Venture Unbroken, page 1
About the Author
by R.H. Russell
This one is for my son.
In the aftermath of the All Richland Absolute Fighting Championship, Venture Delving is ready to build a new future for himself. But his enemies have plans to destroy his dreams, his friendships, and his hopes for a life with his master’s daughter, Jade Fieldstone—plans not just to thwart him, but to break him.
Book three of the Venture Books. Ages 13 and up.
About the Venture Books:
Venture Delving is a bonded servant, a member of the lowest class in the world. Already fatherless, when he loses his mother, he veers from energetic to out of control. But when Venture's rage saves the life of Jade, his best friend and his master's daughter, Venture finds himself in the last place he ever expected—a center renowned for training young boys to be professional fighters.
When Venture realizes he's fallen in love with Jade, he knows that the only way he'll ever have her, the only way he'll ever be free to live the life he's meant to live, is to defy convention, common sense, the trust of those he cares about most—and sometimes the law—and become the best fighter in the world, the Champion of All Richland. Venture must battle not only rival fighters, but the ghosts of his past and the members of a privileged warrior class who stand between him and his dream.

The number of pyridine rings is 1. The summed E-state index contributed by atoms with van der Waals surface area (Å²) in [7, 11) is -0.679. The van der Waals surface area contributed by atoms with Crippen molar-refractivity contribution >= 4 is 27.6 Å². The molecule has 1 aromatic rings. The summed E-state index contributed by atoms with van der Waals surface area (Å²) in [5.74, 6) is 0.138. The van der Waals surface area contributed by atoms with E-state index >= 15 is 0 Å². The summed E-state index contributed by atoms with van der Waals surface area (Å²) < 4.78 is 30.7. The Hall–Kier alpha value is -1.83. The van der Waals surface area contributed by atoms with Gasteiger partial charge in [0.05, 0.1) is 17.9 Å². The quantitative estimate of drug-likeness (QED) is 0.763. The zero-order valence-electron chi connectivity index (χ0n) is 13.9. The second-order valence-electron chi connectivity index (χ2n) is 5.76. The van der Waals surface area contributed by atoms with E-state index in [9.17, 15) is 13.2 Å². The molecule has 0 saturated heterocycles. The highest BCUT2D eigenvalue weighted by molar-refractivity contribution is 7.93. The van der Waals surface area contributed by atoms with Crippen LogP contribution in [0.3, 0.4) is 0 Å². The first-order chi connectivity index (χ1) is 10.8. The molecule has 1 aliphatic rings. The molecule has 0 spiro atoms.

Copyright 2012, R.H. Russell
All rights reserved. No part of this work may be reproduced, distributed, transmitted, or stored in a database retrieval system, using any means, without the prior written consent of the copyright holder. This book is not licensed for resale or sharing.
Also by R.H. Russell, Venture Untamed, Venture Unleashed, and Boundless.
Twin Rivers, Richland
Spring’s First Month, 660 After the Founding
Jade crept down the hall, boots in hand. She lowered her foot onto the step, shifting her weight slowly, willing her father and grandmother not to wake. She slipped through the kitchen and into the washroom, then out through the servants’ door in the adjoining courtyard. The cool black of the night greeted her, and her breath caught.
The last time she’d stepped out this door and into the moonlight, the last time she’d sneaked out in the middle of the night, it had been to meet Venture. Sweet Vent. Jade’s throat ached to form a cry, but she forced it back. She didn’t have time to dwell on the past, to cry over something that might never be. Dasher was waiting for her.
Footsteps padded beside her, and Lightning’s cold, wet nose rubbed against her palm. After they took Venture away, Father had tried to give Lightning to Justice. Lightning always was really Venture’s dog. But Justice had looked at Jade, not with blame, but with a different sorrow added to his own. Compassion for her, for what she and Venture once had together. What they’d wanted together. Justice insisted Jade should have Lightning nearby, looking after her. “It’s what Vent would want,” he’d said.